Lanterns on the Lake
When I set this blog I decided to write it in English, to get to more people as possible. What I cannot do, and I would like to, is to insert Italian bits in it because there are some gems (this wants to sound ironic).
In a recent, embarrassing piece, a longstanding Italian music journalist *cough* wrote a piece that created a storm in the Italian online music-zine world.
Lanterns on the Lake? Yes you read it right. If you follow me, I’ll get to this beautiful Newcastle band, whose second very beautiful album, Until The Colours Run, has just been published by the ultra-beautiful indie label Bella Union. Lanterns on the Lake are the perfect example to dismount the utterly ridiculous thesis of the music journalist. A thesis which sadly gathers some following in Italy.
Max Stefani (this is the name that must be shamed) states that he (and few of his friends) is among the few journalist that can write about music. His piece Google-translates like this (parenthesis are mine and are meant to put humour in a pretentious piece of crap) he goes:
“…Having said that these guys (the young music writers) write well and they studied a lot, unfortunately, they have a knowledge of rock based exclusively on books and, of course, on listening to records. It is a knowledge in a way cold, detached , a bit like a surgeon who graduated with honours and has not yet seen a real human body…”
“…For example, I’ve seen Led Zeppelin on stage in 1972 (how cool), I lived in London (wow really!?), in Paris. I toured the States (only youuuu), met everyone, went for dinner with them, sharing experiences and women. (Yes, he really wrote this. Sexism as a cultural baggage. Gathering groupies discarded by rockstars, something to be very proud of).
The same applies to Giancarlo Trombley or Alberto Castelli (these, I guess, are his friends). In short, while living on the borders of the empire (this being Italy compared to USA and UK, where has the Italian pride gone?) we have a knowledge of rock in all its many aspects including the real one. (He is a “4real” man. RIP Richey Edward)
“…Almost all of these bold young men (the Italian music writers), instead, they never crossed the border (he knows them all, apparently). All have a Lester Bangs myth (does he have connection to the NSA?) but do not have a shred of his irreverence and humour or provocation (he indeed has, oh yeah). Those features that have so far spared the criticism it deserved when he (still talking of Lester Bangs, the one and only music writer an Italian journalist will always mention to look cool because they know no other) took its unforgettable and inevitable patches too… the new recruits are academics and I think this will always make the difference. (Difference from him? Young illiterates looking for rockstars’ women versus academics? Call it evolution, man)
“… Unfortunately I think the distance will never recover (you hope otherwise you are out of business, Max) because this is prohibited by the market and its history (call it magic thinking): now the golden years of rock have passed (this is an Italian rigmarole told by every other music journalists everywhere. It must be read as: ‘my golden years are passed, even groupies rejected by Robert Plant ignore me nowadays. If I have to sink I will sink the whole boat’. Suggested soundtrack Grinderman – No Pussy Blues).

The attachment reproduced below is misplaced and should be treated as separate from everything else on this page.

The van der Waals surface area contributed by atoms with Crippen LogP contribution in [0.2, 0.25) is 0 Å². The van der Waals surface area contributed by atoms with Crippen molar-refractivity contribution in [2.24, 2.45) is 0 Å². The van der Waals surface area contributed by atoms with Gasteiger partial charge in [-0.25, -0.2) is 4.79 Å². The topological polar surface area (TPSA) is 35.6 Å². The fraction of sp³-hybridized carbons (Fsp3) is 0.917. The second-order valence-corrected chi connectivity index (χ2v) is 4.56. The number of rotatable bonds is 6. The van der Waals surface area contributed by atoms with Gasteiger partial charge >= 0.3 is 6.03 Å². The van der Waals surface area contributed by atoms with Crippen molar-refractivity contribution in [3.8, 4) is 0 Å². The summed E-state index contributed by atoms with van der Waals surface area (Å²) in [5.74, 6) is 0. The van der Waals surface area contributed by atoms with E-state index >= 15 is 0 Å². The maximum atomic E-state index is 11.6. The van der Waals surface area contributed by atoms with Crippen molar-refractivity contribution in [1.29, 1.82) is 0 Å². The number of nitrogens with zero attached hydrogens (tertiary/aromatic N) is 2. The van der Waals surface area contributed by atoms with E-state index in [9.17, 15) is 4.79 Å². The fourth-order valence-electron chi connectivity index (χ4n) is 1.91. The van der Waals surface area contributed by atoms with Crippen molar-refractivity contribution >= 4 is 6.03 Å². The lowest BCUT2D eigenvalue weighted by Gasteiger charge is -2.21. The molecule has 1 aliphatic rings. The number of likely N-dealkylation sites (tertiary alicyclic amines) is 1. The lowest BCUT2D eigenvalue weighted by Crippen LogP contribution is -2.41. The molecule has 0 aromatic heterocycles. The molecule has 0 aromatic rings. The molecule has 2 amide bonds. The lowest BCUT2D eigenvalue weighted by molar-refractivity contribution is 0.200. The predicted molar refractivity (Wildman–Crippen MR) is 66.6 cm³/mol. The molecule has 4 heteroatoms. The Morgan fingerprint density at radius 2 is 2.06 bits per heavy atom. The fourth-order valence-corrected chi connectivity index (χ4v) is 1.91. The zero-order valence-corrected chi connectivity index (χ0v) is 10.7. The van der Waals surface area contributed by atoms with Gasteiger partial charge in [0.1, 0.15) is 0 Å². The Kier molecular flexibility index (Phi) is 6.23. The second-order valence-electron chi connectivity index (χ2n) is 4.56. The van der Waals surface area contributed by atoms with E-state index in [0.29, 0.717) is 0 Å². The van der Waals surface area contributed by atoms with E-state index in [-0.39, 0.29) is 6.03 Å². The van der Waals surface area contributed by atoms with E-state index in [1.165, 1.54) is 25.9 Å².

“…Even if they could get around with The National, Strypes not greatly enrich their background. Even we, who took the train at the right time… (he hasn’t realize it jumped on the one heading to the dead-end siding)
This same figure has written a book which is titled “Wild Thing”. In an interview he gave to the Italian TV, he (yes him, the author llucky you it is in Italian) translates his book title as “Think wild”. He may have travelled USA with the Zep but clearly hasn’t spend any time trying to understand what they said.
This story would be a farce if there weren’t consequences which are tangible. Those young people good at writing about music cannot find a place as writers because individuals as Max Stefani (and there are a few) have occupied the same seats with incompetence for the last 40 years. As Italian politicians, Italian entrepreneurs, Italian professors, doctors… everything.
Italian music journalism hasn’t seen a generational change in … ever… Sadly, these journalists stopped to listen to music in the early 80s and the cultural consequence is put in words by the man himself in the closing remark of his piece advertising his new music magazine.
“Regarding this November issue there is something for all tastes (ready? I said ready?… let’s go): David Bowie (I must confess that I have never loved him a lot, but the choice confirms that this newspaper is 360 degrees, subject to quality)(this last parenthesis wasn’t mine, but his), Johnny Cash, Dr. Feelgood , Caravan, Editors. And then adding Devo, Gov’t Mule, The Beatles, Sly And The Family Stone, Dylan we almost reach perfection.”
Got it? 360 degrees is such a short-sighted list that not even a niche magazine as Classic Rock would be able to put together. You go from Bowie to Dylan through the Beatles and Sly and Family Stone. Avant-Garde! The only band below their late sixties are Editors. A band that only in Italy is still vaguely recognised.
Thanks if you got up to here. Time for the headliners, Ladies and Gentlemen: Lanterns on the Lake !
Despite what these “journalists” think, rock music has never been so florid and good as today.